Wednesday, April 20, 2011

Bunnies Taste Better In Chocolate

Last weekend when my mom and I went thrift shopping I knew I wanted to find a 'Easter' bunny to paint. I had seen on a few blogs how people were finding them really cheap and then painting them white. Yes, that is a good idea, but I thought I could do better than that. I wanted them to look like candy!

Here are my steps to having your very own chocolate bunny:

Step 1 - Find an inexpensive bunny you are willing to paint.
I found a cute bunny for $0.25. I knew this was a good deal and that his shaped was defined well enough that I would not have to have any other colors except brown on him. Plus, if I messed up I wouldn't be mad about wasting money. I myself would not pay more than a dollar for my bunny.

Step 2 - Remove all stickers and gunk.
I used Goo B Gone which worked really well. And let me tell you - this poor little bunny had all sorts of sticker gunk on him. He must have been for sale for a long time. So sad he couldn't find himself a good home. :(

Step 3 - Prime bunny.
I gave my bunny 2 coats of primer since his surface was shiny and my first coat didn't fully cover him.
This is the first picture you will see of my bunny. Sorry I didn't take a picture of him before priming him. I am a slacker. Just know I wasn't very sure if the paint would adhere to him without using primer. Bubbly paint is NOT the look you want!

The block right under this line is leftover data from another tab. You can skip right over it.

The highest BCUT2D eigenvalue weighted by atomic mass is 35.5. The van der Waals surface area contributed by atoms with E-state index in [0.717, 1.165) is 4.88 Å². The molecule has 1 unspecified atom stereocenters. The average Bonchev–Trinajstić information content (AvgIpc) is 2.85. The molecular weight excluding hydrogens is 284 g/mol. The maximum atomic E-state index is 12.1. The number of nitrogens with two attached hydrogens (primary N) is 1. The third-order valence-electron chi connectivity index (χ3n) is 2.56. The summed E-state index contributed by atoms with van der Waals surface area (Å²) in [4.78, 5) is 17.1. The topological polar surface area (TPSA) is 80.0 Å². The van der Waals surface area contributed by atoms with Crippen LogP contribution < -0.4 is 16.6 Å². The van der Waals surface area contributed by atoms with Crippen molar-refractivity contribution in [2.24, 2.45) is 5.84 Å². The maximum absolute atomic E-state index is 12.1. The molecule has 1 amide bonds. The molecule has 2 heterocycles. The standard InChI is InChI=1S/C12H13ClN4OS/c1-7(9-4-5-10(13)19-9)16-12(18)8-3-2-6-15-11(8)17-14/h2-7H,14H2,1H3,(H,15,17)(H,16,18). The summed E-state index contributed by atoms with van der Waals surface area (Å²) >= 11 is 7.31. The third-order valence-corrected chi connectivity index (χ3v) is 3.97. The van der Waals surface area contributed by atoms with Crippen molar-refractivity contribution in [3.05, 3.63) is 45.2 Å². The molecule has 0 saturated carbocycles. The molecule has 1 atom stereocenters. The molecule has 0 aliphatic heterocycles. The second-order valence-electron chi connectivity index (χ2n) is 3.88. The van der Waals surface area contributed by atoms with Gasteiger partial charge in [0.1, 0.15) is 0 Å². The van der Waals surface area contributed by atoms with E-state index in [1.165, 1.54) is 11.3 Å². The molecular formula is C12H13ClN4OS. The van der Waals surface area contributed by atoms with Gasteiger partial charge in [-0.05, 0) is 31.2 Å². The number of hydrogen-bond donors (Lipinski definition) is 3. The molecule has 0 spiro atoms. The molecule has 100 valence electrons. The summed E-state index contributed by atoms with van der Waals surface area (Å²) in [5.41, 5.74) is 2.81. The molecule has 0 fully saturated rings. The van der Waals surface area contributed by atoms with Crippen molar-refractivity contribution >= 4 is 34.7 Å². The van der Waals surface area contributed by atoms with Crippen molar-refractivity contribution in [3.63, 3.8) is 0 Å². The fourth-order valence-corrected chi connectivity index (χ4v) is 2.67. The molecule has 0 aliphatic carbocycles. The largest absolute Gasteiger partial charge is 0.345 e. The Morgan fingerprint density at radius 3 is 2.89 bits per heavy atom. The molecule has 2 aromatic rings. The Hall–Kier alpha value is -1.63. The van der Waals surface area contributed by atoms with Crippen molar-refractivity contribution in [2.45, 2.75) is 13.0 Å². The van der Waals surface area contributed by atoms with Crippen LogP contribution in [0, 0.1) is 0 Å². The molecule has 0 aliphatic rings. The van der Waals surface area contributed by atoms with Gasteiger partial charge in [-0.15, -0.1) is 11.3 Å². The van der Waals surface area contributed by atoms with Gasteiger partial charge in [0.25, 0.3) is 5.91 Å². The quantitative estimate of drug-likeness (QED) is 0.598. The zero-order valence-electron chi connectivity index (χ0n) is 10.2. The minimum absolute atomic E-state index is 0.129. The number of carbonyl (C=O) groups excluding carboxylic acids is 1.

Step 4 - Spray paint 2 coats (or 5) of desired color.
I choose a chocolate brown color which is actually called leather brown and is a gloss. I wanted an espresso color but feel this color worked out even better. I wanted my bunny to be good enough to eat - to the point where your mouth watered.
Did I accomplish that look?
I hope so!
Maybe I can trick someone into thinking it is real.
I want another one or two so I can group them together next Easter. I'm sure I'll accomplish this by next year. If not I suppose I can always use a real chocolate bunny - although he might be missing an ear.

Side note:
I had issues with my spray paint. To be honest I should say I myself had issues. I ended up doing 4 or 5 coats of paint. My first 2 didn't fully paint the bottom of my bunny so I turned him over and painted the bottom. While he was drying on his side upside down he stuck to the card board which meant I had to do another coat on top. Poor guy had cardboard 'lint' on him. Made him NOT look good enough to eat! After the third coat he looked a little uneven and I felt he needed one more coat. Then I thought he was done. I was wrong. The tip of one of his ears still showed white. I think if you know how to properly use spray paint you can get this done in a lot less coats then I did.

Step 5 - Find the best spot for your chocolate bunny.

I took a bunch of pictures of the final outcome - notice the difference in his coloring depending on whether or not I used the flash.